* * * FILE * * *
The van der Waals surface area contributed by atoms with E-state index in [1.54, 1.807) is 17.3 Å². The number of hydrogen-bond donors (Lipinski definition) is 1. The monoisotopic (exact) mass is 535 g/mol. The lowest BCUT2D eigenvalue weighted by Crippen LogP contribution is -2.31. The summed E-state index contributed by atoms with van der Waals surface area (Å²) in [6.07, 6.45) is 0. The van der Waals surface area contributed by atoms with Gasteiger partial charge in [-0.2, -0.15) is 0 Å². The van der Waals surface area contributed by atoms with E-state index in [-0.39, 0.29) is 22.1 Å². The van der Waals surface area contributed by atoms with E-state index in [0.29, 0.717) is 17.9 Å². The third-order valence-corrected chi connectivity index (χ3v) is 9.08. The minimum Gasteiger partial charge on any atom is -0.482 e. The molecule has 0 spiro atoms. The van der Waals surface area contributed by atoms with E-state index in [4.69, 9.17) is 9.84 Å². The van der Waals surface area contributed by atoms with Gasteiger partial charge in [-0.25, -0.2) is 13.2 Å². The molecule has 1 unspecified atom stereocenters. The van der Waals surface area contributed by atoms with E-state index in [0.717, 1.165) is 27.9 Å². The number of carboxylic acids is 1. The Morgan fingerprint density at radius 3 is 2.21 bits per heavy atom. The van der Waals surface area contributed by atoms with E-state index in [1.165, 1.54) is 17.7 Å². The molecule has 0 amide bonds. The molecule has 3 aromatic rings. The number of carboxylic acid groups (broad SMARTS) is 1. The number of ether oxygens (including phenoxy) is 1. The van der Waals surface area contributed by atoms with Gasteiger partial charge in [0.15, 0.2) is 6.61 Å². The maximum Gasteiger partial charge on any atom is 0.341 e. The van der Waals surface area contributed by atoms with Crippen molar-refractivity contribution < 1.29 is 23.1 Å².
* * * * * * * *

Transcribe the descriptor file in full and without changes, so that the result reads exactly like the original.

The van der Waals surface area contributed by atoms with E-state index in [1.54, 1.807) is 17.3 Å². The number of hydrogen-bond donors (Lipinski definition) is 1. The monoisotopic (exact) mass is 535 g/mol. The lowest BCUT2D eigenvalue weighted by Crippen LogP contribution is -2.31. The summed E-state index contributed by atoms with van der Waals surface area (Å²) in [6.07, 6.45) is 0. The van der Waals surface area contributed by atoms with Gasteiger partial charge in [-0.2, -0.15) is 0 Å². The van der Waals surface area contributed by atoms with E-state index in [-0.39, 0.29) is 22.1 Å². The van der Waals surface area contributed by atoms with E-state index in [0.29, 0.717) is 17.9 Å². The third-order valence-corrected chi connectivity index (χ3v) is 9.08. The minimum Gasteiger partial charge on any atom is -0.482 e. The molecule has 0 spiro atoms. The van der Waals surface area contributed by atoms with E-state index in [4.69, 9.17) is 9.84 Å². The van der Waals surface area contributed by atoms with Gasteiger partial charge in [-0.25, -0.2) is 13.2 Å². The molecule has 1 unspecified atom stereocenters. The van der Waals surface area contributed by atoms with E-state index in [0.717, 1.165) is 27.9 Å². The number of carboxylic acids is 1. The Morgan fingerprint density at radius 3 is 2.21 bits per heavy atom. The van der Waals surface area contributed by atoms with E-state index in [1.165, 1.54) is 17.7 Å². The molecule has 0 amide bonds. The molecule has 3 aromatic rings. The number of carboxylic acid groups (broad SMARTS) is 1. The number of ether oxygens (including phenoxy) is 1. The van der Waals surface area contributed by atoms with Gasteiger partial charge in [0.15, 0.2) is 6.61 Å². The maximum Gasteiger partial charge on any atom is 0.341 e. The van der Waals surface area contributed by atoms with Crippen molar-refractivity contribution < 1.29 is 23.1 Å².